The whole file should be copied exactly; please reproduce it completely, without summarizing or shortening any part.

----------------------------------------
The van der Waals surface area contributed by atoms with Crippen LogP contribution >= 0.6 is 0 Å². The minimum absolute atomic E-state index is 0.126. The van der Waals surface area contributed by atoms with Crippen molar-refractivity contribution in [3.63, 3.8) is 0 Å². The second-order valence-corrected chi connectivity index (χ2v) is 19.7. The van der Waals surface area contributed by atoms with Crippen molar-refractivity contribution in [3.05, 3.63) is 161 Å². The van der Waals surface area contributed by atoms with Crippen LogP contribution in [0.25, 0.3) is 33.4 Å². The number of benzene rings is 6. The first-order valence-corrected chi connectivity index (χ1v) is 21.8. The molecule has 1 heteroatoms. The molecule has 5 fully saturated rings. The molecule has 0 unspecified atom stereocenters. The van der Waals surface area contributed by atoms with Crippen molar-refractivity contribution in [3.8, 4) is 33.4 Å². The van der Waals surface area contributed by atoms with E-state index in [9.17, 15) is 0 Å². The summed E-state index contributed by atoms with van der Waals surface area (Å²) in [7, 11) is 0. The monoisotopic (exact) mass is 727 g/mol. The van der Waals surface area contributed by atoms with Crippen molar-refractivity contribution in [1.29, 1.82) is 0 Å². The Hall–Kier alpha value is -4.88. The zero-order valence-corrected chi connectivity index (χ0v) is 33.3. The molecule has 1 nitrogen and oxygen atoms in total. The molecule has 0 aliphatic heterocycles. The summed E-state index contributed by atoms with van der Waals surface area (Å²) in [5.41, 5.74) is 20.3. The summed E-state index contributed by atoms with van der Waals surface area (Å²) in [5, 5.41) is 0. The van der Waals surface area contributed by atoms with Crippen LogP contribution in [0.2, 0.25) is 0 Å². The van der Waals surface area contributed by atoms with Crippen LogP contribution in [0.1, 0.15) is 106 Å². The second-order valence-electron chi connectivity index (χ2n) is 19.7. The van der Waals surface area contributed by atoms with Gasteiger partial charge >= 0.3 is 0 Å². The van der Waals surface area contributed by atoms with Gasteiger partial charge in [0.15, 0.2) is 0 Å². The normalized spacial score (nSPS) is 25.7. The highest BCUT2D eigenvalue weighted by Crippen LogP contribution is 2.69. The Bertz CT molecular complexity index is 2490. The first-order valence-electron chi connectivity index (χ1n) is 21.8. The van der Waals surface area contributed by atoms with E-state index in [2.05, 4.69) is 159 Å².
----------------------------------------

The van der Waals surface area contributed by atoms with Crippen LogP contribution >= 0.6 is 0 Å². The minimum absolute atomic E-state index is 0.126. The van der Waals surface area contributed by atoms with Crippen molar-refractivity contribution in [3.63, 3.8) is 0 Å². The second-order valence-corrected chi connectivity index (χ2v) is 19.7. The van der Waals surface area contributed by atoms with Crippen molar-refractivity contribution in [3.05, 3.63) is 161 Å². The van der Waals surface area contributed by atoms with Crippen LogP contribution in [0.25, 0.3) is 33.4 Å². The number of benzene rings is 6. The first-order valence-corrected chi connectivity index (χ1v) is 21.8. The molecule has 1 heteroatoms. The molecule has 5 fully saturated rings. The molecule has 0 unspecified atom stereocenters. The van der Waals surface area contributed by atoms with Crippen molar-refractivity contribution in [3.8, 4) is 33.4 Å². The van der Waals surface area contributed by atoms with E-state index in [9.17, 15) is 0 Å². The summed E-state index contributed by atoms with van der Waals surface area (Å²) in [7, 11) is 0. The monoisotopic (exact) mass is 727 g/mol. The van der Waals surface area contributed by atoms with Crippen molar-refractivity contribution in [1.29, 1.82) is 0 Å². The Hall–Kier alpha value is -4.88. The zero-order valence-corrected chi connectivity index (χ0v) is 33.3. The molecule has 1 nitrogen and oxygen atoms in total. The molecule has 0 aliphatic heterocycles. The summed E-state index contributed by atoms with van der Waals surface area (Å²) in [5.41, 5.74) is 20.3. The summed E-state index contributed by atoms with van der Waals surface area (Å²) in [5, 5.41) is 0. The van der Waals surface area contributed by atoms with Crippen LogP contribution in [0.2, 0.25) is 0 Å². The van der Waals surface area contributed by atoms with Crippen LogP contribution in [0.1, 0.15) is 106 Å². The second-order valence-electron chi connectivity index (χ2n) is 19.7. The van der Waals surface area contributed by atoms with Gasteiger partial charge >= 0.3 is 0 Å². The van der Waals surface area contributed by atoms with Gasteiger partial charge in [0.15, 0.2) is 0 Å². The normalized spacial score (nSPS) is 25.7. The highest BCUT2D eigenvalue weighted by Crippen LogP contribution is 2.69. The Bertz CT molecular complexity index is 2490. The first-order valence-electron chi connectivity index (χ1n) is 21.8. The van der Waals surface area contributed by atoms with E-state index in [2.05, 4.69) is 159 Å².